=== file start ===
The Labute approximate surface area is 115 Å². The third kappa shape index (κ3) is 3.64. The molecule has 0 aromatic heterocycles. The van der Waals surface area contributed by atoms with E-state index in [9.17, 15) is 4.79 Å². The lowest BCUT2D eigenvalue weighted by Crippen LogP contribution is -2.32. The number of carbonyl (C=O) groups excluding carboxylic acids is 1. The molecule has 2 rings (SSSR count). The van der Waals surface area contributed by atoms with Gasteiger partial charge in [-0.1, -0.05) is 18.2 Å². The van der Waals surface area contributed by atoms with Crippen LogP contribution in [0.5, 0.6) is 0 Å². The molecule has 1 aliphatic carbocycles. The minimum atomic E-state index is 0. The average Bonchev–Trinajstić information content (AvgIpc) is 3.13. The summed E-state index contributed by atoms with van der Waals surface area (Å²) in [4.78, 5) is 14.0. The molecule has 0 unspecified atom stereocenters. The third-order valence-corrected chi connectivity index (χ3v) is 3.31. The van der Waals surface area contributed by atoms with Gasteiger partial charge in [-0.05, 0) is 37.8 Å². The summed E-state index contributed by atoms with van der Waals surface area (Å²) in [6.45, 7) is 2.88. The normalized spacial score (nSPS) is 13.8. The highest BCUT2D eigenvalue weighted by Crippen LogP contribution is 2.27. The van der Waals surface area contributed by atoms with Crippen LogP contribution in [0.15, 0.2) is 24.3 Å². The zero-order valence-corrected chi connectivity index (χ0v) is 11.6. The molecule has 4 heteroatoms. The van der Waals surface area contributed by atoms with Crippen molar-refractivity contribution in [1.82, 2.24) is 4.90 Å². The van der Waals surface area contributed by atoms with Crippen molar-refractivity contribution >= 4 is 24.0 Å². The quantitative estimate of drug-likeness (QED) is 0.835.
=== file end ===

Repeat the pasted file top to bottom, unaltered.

The Labute approximate surface area is 115 Å². The third kappa shape index (κ3) is 3.64. The molecule has 0 aromatic heterocycles. The van der Waals surface area contributed by atoms with E-state index in [9.17, 15) is 4.79 Å². The lowest BCUT2D eigenvalue weighted by Crippen LogP contribution is -2.32. The number of carbonyl (C=O) groups excluding carboxylic acids is 1. The molecule has 2 rings (SSSR count). The van der Waals surface area contributed by atoms with Gasteiger partial charge in [-0.1, -0.05) is 18.2 Å². The van der Waals surface area contributed by atoms with Crippen LogP contribution in [0.5, 0.6) is 0 Å². The molecule has 1 aliphatic carbocycles. The minimum atomic E-state index is 0. The average Bonchev–Trinajstić information content (AvgIpc) is 3.13. The summed E-state index contributed by atoms with van der Waals surface area (Å²) in [4.78, 5) is 14.0. The molecule has 0 unspecified atom stereocenters. The third-order valence-corrected chi connectivity index (χ3v) is 3.31. The van der Waals surface area contributed by atoms with Gasteiger partial charge in [-0.05, 0) is 37.8 Å². The summed E-state index contributed by atoms with van der Waals surface area (Å²) in [6.45, 7) is 2.88. The normalized spacial score (nSPS) is 13.8. The highest BCUT2D eigenvalue weighted by Crippen LogP contribution is 2.27. The van der Waals surface area contributed by atoms with Crippen LogP contribution in [0.15, 0.2) is 24.3 Å². The zero-order valence-corrected chi connectivity index (χ0v) is 11.6. The molecule has 4 heteroatoms. The van der Waals surface area contributed by atoms with Crippen molar-refractivity contribution in [1.82, 2.24) is 4.90 Å². The van der Waals surface area contributed by atoms with Crippen molar-refractivity contribution >= 4 is 24.0 Å². The quantitative estimate of drug-likeness (QED) is 0.835.